maybe we just went at a time when it wasn't that busy - the room was serene and nothing felt effortful to us - but i defer to your opinion about Benu, of course.

            1. re: goldangl95

              your take is interesting, I agree about the levels of creativity and Benu being more consistent but I much prefer the space at Creen which feels more cozy and intimate to me and I like being able to see the entire room while the thing I like less about Benu is it feels like an office and the there is little sound baffling.

              1. re: goldangl95

                Been to Atelier Crenn twice, Coi once. Have not been to the others. I really enjoyed Crenn and Coi, but Crenn was more fun (perhaps *because* of the effort I could see?) with crazier food and unforgettable desserts. If this matters, Coi felt more fine-dining-ish to me. I love fine dining, and would return to Coi, certainly, but there's just something about Atelier Crenn that's a little off-kilter. I like it.

              2. re: mariacarmen

                Atelier Crenn gave me the most interesting, inventive, beautiful, thoughtful, different meal I've ever had. So much to delight and surprise. I think the only meal I liked better was at the Dining Room at the Ritz five years ago. AC was about $300 and totally, totally worth it to me. I loved practically everything about the meal. I know I owe a write up like mariacarmen but the number of words it would take to properly describe the meal are totally daunting to me.

                I have not been to the other three contenders.

              3. re: stanleyk

                Ah. Just something that strikes the right chord.

                Make the Saturday market a definite -- you're from England, you'll cry. Combine the perfect climate with a community that supports farmers experimenting with unusual produce and you get something extraordinary. If you're interested in Mexican, try Primavera there.

              4. re: Ruth Lafler

                Of the choices, l have only been to Benu and the above mentioned Aziza. If someone else were paying and offered me a freebie meal, l would pick Aziza over Benu in a heartbeat, it was a true WOW. Cost 70% less as well.

              5. If you are looking for something that compares to Fat Duck right now I would go to Creen, then Benu, then Saison then Coi. Saison has been hit and miss for me, I don't feel the service is a the level they are priced at and that I know they are aiming for. Coi I like but it's not as creative and I'm not sure how willing they are to individualize. I really like Benu but Creen is really delivering it right now and is the type of place where if you wanted something special ie. wines, desserts they would try to deliver.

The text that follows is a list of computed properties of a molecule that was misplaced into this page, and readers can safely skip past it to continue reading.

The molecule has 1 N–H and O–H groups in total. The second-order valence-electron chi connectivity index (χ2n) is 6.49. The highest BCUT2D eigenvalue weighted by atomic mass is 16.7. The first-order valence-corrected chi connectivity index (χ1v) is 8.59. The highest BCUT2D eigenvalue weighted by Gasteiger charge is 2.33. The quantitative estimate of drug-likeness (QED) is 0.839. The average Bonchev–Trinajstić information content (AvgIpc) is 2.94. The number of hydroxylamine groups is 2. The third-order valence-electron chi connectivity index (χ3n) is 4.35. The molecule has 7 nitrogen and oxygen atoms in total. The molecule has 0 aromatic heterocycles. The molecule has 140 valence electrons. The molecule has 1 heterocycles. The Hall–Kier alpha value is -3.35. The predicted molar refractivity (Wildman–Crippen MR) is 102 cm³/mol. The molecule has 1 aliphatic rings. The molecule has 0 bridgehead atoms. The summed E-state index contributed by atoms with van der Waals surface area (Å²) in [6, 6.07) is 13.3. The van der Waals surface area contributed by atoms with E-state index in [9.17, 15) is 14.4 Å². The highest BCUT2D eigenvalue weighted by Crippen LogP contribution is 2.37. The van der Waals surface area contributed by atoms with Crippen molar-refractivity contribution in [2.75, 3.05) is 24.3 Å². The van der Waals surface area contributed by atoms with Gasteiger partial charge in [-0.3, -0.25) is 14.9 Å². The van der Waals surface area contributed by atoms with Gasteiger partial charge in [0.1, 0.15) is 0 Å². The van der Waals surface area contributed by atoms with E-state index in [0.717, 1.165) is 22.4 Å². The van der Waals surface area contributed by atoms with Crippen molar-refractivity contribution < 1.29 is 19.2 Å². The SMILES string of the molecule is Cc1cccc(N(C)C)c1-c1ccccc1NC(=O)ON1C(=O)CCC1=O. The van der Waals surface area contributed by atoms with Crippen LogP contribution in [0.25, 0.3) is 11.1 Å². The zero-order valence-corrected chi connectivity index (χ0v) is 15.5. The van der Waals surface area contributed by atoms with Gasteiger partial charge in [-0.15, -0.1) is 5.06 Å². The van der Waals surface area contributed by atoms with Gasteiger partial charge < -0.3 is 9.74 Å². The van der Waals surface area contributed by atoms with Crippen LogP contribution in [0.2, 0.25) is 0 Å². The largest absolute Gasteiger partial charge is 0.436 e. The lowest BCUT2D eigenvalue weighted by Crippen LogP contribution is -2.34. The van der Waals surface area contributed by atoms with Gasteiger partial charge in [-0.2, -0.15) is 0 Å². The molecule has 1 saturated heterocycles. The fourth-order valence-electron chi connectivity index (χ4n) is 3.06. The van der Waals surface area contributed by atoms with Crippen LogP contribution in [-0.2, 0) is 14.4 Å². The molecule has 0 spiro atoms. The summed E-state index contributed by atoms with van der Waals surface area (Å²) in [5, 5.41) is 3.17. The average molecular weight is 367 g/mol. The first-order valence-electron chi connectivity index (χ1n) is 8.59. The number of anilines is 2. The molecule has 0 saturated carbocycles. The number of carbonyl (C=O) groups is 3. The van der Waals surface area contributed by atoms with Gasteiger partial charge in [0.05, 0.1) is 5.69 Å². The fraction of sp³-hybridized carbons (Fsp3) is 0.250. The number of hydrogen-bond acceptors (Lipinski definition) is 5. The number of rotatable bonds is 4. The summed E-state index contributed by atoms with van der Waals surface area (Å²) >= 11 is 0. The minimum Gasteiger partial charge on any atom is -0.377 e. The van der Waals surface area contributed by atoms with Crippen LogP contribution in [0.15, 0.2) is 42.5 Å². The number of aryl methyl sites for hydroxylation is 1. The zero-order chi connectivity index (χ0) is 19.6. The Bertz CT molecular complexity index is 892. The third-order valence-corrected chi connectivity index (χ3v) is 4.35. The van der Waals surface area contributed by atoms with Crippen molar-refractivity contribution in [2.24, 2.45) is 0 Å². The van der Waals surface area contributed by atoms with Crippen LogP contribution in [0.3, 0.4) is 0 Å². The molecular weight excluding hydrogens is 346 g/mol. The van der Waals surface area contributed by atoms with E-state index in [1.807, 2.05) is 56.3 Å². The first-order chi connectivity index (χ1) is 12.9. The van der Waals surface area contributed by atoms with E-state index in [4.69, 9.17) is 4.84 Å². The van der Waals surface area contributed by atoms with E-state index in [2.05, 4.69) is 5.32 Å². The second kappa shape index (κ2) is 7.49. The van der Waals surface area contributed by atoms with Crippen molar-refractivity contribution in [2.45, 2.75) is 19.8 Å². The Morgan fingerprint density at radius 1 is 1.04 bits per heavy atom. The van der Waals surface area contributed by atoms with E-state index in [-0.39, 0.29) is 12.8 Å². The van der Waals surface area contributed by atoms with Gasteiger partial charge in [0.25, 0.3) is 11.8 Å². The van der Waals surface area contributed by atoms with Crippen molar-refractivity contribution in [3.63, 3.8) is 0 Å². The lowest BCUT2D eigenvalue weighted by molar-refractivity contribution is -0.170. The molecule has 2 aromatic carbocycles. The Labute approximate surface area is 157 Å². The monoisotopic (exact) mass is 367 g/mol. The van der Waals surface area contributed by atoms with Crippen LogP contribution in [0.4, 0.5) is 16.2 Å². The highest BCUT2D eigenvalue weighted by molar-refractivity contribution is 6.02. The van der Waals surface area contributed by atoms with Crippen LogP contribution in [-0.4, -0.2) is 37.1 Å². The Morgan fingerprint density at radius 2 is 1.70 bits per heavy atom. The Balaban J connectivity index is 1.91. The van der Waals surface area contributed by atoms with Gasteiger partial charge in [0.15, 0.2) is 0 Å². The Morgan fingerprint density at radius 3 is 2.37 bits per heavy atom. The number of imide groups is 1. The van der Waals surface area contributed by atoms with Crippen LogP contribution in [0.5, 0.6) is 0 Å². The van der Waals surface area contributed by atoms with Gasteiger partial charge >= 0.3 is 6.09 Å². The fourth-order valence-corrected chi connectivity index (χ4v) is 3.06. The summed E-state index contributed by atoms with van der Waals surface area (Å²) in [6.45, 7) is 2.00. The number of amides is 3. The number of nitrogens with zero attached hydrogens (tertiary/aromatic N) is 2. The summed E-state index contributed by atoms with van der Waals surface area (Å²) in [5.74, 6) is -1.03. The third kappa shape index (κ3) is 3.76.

Zuni isn't in the same category. I understand it's historical significance and I've never had a bad meal there but it's not a can't miss place for me personally.

                22 Replies
                1. re: tjinsf

                  This is all really excellent, thank you very much. I shall take a harder look at Crenn for sure following all these thoughts, certainly seems a popular place to get to at the moment.

                  Can I ask re Cyrus on here or is that California board? Apologies if my geography is wrong, it is 'my holiday geography' at present. I see Cyrus is closing and wasn't sure if this ha meant a dip in form, loss of its chef etc? Am wondering whether or not to do a finer dining feed while in Napa/Sonoma and then head for mexican/cali moroccan as feeds when in SF. It may allow me some more time to try and get to sample the beers of the area (fine dining can equate to some serious sitting and eating time).

                  1. re: stanleyk

                    Cyrus is completely closing. If you like fine dining I would do it in both places for at least one meal. In my experience the fine dining places in Napa/Sonoma like morimoto's, Redd, etc places are a bit more safer in their menus than places in SF.

                    Napa/Sonoma is good for California cuisine, farm to table, simple ingredients done beautifully. If you're looking for local favorite that I think really show the California cooking, I would recommend Cook in St. Helena. It's not a super or expensive place but really on point.

                    1. re: stanleyk

                      I think going to Cyrus would be a great idea. It'll be open until the end of October and the chef has said he'll be doing a greatest hits tasting menu in Sept/Oct.

                      1. re: stanleyk

                        Cyrus is closing because of a dispute about their lease. No bad reports about the quality as yet.

                        1. re: stanleyk

                          Mexican food is much better in Sonoma County than in San Francisco.

                        2. re: tjinsf

                          I'd agree that Crenn would be better than Saison (from my experience). I haven't been to Benu yet.